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Maratha Reservation Struck Down: SC

  • 06 May 2021
  • 3 min read

Why in News

Recently, the Supreme Court (SC) declared a Maharashtra law which provides reservation benefits to the Maratha community, taking the quota limit in the State in excess of 50%, as unconstitutional.

Key Points

  • Background:
    • 2017: A 11-member commission headed by Retired Justice N G Gaikwad recommended Marathas should be given reservation under Socially and Educationally Backward Class (SEBC).
    • 2018: Maharashtra Assembly passed a Bill proposing 16% reservation for Maratha community.
    • 2018: The Bombay High Court while upholding the reservation pointed out that instead of 16% it should be reduced to 12% in education and 13%in jobs.
    • 2020: The SC stayed its implementation and referred the case to Chief Justice of India for a larger bench.
  • Current Ruling:
    • Violation of Fundamental Rights:
      • A separate reservation for the Maratha community violates Articles 14 (right to equality) and 21 (due process of law).
      • Reservation breaching the 50% limit will create a society based on “caste rule”.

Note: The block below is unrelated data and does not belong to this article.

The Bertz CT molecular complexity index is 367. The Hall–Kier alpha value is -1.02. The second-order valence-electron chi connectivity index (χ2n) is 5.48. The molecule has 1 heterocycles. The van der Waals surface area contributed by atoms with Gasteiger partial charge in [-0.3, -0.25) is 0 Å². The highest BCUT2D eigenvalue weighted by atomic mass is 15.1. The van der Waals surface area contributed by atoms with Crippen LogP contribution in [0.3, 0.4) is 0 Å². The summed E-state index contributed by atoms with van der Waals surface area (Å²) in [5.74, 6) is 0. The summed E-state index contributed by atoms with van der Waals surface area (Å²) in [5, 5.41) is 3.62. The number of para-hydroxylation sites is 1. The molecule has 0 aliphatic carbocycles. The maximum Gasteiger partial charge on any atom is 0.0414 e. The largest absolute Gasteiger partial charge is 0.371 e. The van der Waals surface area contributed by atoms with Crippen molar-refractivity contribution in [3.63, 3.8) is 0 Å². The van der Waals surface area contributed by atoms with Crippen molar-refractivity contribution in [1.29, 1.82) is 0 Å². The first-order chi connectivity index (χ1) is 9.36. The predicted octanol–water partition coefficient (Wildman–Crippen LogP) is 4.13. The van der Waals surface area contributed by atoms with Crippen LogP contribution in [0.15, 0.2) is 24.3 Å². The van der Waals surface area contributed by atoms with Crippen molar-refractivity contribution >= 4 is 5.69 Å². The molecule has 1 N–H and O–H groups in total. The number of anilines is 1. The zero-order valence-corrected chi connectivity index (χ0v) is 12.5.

• The Maratha reservation of 12% and 13% (in education and jobs) had increased the overall reservation ceiling to 64% and 65%, respectively.
        • In the Indira Sawhney judgment 1992, SC had categorically said 50% shall be the rule, only in certain exceptional and extraordinary situations for bringing far-flung and remote areas' population into mainstream said 50% rule can be relaxed.
    • No Further Benefits:
      • Appointments made under the Maratha quota following the Bombay High Court judgment endorsing the State law would hold, but they would get no further benefits.
    • Deprived States of the Power to Identify SEBCs:
      • There will only be a single list of SEBC with respect to each State and Union Territory notified by the President of India, and that States can only make recommendations for inclusion or exclusion, with any subsequent change to be made only by Parliament.
      • The Bench unanimously upheld the constitutional validity of the 102nd Constitution Amendment but differed on the question whether it affected the power of states to identify SEBCs.
    • Direction to NCBC:
      • Asked the National Commission for Backward Classes (NCBC) to expedite the recommendation of SEBCs so that the President can publish the notification containing the list of SEBCs in relation to States and Union Territories expeditiously.

102nd Amendment Act of 2018

  • It introduced Articles 338B and 342A in the Constitution.
  • Article 338B deals with the newly established National Commission for Backward Classes.
  • Article 342A empowers the President to specify the socially and educationally backward communities in a State.
    • It says that it is for the Parliament to include a community in the Central List for socially and backward classes for grant of reservation benefits.

Source:TH

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